Last week Jay Lauf, the publisher of business news site Quartz, invited us to engage in a thought experiment. What would you do, he asked, if no one came to your site to read what you had written, watch what you’d filmed or listen to what you’d recorded?
Instead, these readers, viewers and listeners chose to inhabit your “satellite services”– Facebook, Twitter, the daily newsletter, Flipboard, Snapchat and so on.
In short, in a world where the third-party platform usurps the home website, what would you do about it? Could you build a sustainable publishing business? And what would it look like if you could?
Quartz’s parent company, Atlantic Media, has form when it comes to thinking the seemingly unthinkable. Back in 2008, its venerable print monthly The Atlantic was hemorrhaging money and facing, in Lauf’s words, “an existential crisis”. But instead of waiting for a Silicon Valley-backed start-up to eat its lunch, it decided to take on the role of that Silicon Valley start-up.
“Someone is going to put us out of business, so it may as well be us,” noted Lauf at last week’s Digital Media Strategies conference. (Reflecting on The Atlantic’s transformation in 2010, one journalist characterised the process as combining “a cultural transfusion, a dose of counterintuition and a lot of digital advertising revenue.”)
Reinvention is a digital necessity but perhaps platform-as-homepage is a step too far. After all, it’s abundant with risks. It means ceding control. For example, when Quartz launched in 2012 it assumed its business and economics focus would mean LinkedIn emerged as the referrer of choice. And so it proved, for a while. In 2013, LinkedIn sent more traffic to Quartz than any other social network. But when LinkedIn “decided to cut publishers off at the knees”, to use Lauf’s phrase, the traffic dried up.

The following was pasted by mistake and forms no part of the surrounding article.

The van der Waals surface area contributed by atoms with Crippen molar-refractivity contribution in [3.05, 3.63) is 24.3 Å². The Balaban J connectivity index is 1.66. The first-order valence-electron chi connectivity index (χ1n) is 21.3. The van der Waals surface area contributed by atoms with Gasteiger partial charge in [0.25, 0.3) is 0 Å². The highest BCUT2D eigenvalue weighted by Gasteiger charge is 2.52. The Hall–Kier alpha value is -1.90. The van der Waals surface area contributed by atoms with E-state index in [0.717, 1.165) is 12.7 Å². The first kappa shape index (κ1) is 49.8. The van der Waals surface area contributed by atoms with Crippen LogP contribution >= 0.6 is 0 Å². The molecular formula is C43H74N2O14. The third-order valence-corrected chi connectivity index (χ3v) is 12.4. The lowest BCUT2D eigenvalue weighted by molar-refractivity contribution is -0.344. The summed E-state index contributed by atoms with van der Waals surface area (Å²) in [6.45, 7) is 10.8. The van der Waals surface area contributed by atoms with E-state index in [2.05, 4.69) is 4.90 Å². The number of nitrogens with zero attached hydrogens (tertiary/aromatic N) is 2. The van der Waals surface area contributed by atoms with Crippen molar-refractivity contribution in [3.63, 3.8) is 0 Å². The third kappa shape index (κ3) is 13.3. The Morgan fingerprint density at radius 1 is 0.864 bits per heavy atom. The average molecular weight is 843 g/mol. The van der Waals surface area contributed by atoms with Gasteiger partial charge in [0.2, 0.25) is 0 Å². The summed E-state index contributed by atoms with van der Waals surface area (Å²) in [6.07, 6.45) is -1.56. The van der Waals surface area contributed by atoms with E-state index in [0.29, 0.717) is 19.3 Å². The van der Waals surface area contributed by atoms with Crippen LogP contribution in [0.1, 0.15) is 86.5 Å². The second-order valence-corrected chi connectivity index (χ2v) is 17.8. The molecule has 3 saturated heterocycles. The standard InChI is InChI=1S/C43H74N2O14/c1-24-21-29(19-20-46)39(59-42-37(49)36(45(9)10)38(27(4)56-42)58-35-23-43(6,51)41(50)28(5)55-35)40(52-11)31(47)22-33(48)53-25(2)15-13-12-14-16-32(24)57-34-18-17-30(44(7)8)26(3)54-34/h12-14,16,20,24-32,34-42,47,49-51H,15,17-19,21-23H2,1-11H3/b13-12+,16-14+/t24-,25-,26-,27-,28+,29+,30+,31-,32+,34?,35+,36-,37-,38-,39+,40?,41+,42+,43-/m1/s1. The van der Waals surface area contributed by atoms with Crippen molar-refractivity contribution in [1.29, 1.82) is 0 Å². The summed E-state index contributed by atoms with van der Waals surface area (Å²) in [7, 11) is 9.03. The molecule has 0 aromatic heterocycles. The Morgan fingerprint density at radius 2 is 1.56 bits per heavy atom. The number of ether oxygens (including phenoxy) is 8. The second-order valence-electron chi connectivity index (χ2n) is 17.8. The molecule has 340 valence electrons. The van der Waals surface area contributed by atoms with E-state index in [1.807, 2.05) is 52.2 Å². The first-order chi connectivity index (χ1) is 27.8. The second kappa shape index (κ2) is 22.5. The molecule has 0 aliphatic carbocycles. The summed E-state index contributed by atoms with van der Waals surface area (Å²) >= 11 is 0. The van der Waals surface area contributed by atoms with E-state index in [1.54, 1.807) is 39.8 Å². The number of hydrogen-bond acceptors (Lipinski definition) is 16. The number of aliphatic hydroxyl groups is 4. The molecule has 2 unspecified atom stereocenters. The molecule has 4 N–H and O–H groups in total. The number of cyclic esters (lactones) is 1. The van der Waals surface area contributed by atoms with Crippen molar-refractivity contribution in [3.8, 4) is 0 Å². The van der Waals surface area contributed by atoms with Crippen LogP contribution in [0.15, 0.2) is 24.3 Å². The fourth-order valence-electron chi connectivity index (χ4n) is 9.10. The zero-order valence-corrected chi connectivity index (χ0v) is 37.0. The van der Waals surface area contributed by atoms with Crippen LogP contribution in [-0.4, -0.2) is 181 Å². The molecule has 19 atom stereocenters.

But, says Lauf, to talk only of risk is to miss the point. Platform-as-homepage is happening already whether media companies like it or not.
“Publishers have less control over their traffic than ever before,” he said, pointing to the dramatic decline in homepage views to the “esteemed” New York Times as evidence of the trend. Alternatively, how about evidence from the less esteemed but increasingly effective Buzzfeed? Its videos generate one billion views a month – 95 per cent of which are off, not on, site.
When people tell Lauf how much they like Quartz, he believes they are just as likely to be talking about the Daily Brief newsletter or the Flipboard edition as they are about qz.com.
“That’s a new kind of loyalty that I have to embrace,” he said “I need to go where [the readers] are.”
Imagining a successful digital strategy where only a small minority of users visit the publication’s own site appears counter intuitive if not ill-fated. Perhaps it will prove disastrous in some instances but ever since the internet emerged as a mainstream publishing platform in the mid-1990s, it has required media firms to think differently.
In that early period, for example, many of us remained reluctant to link out to other sites believing the embedded hyperlink was the hole through which all traffic would leak. Soon most of us came to understand that the external link was not only useful for the reader but beneficial for the publisher too – earning trust, providing utility and reaping return visits. We were finally using the web, not as a walled garden, but as per design. Today, many of us readily link out to direct rivals.
As it was with the hyperlink, so it might be with Lauf’s “satellite services”.
On the impact of those LinkedIn changes, Lauf said: “Luckily, Facebook stepped in to replace [the lost traffic]. But what if Facebook changes its strategy or algorithm?” It’s the kind of question all good publishers need to ask in an era when loyalty doesn’t necessarily mean website visits.
Jon Bernstein is an independent digital media consultant and writer, formerly deputy editor then digital director of New Statesman and multimedia editor at Channel 4 News. He tweets @jon_bernstein